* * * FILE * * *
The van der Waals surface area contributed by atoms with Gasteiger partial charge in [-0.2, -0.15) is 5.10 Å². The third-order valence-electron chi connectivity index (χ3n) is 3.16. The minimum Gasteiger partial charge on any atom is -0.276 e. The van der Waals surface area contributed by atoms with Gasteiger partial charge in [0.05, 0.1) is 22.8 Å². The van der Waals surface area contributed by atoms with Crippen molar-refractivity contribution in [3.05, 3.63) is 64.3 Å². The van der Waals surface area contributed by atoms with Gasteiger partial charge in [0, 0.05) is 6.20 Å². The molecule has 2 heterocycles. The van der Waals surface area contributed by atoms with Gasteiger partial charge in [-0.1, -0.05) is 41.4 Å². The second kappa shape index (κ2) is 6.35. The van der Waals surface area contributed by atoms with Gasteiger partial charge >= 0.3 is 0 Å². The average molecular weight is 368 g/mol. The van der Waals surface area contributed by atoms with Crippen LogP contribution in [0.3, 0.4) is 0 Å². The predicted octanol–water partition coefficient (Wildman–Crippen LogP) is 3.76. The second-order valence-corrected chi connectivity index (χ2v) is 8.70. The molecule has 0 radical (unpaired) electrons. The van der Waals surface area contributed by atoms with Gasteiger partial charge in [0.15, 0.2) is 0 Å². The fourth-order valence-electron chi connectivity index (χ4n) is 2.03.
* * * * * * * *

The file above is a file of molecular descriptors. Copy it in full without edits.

The van der Waals surface area contributed by atoms with Gasteiger partial charge in [-0.2, -0.15) is 5.10 Å². The third-order valence-electron chi connectivity index (χ3n) is 3.16. The minimum Gasteiger partial charge on any atom is -0.276 e. The van der Waals surface area contributed by atoms with Gasteiger partial charge in [0.05, 0.1) is 22.8 Å². The van der Waals surface area contributed by atoms with Crippen molar-refractivity contribution in [3.05, 3.63) is 64.3 Å². The van der Waals surface area contributed by atoms with Gasteiger partial charge in [0, 0.05) is 6.20 Å². The molecule has 2 heterocycles. The van der Waals surface area contributed by atoms with Gasteiger partial charge in [-0.1, -0.05) is 41.4 Å². The second kappa shape index (κ2) is 6.35. The van der Waals surface area contributed by atoms with Gasteiger partial charge >= 0.3 is 0 Å². The average molecular weight is 368 g/mol. The van der Waals surface area contributed by atoms with Crippen LogP contribution in [0.3, 0.4) is 0 Å². The predicted octanol–water partition coefficient (Wildman–Crippen LogP) is 3.76. The second-order valence-corrected chi connectivity index (χ2v) is 8.70. The molecule has 0 radical (unpaired) electrons. The van der Waals surface area contributed by atoms with Gasteiger partial charge in [0.15, 0.2) is 0 Å². The fourth-order valence-electron chi connectivity index (χ4n) is 2.03.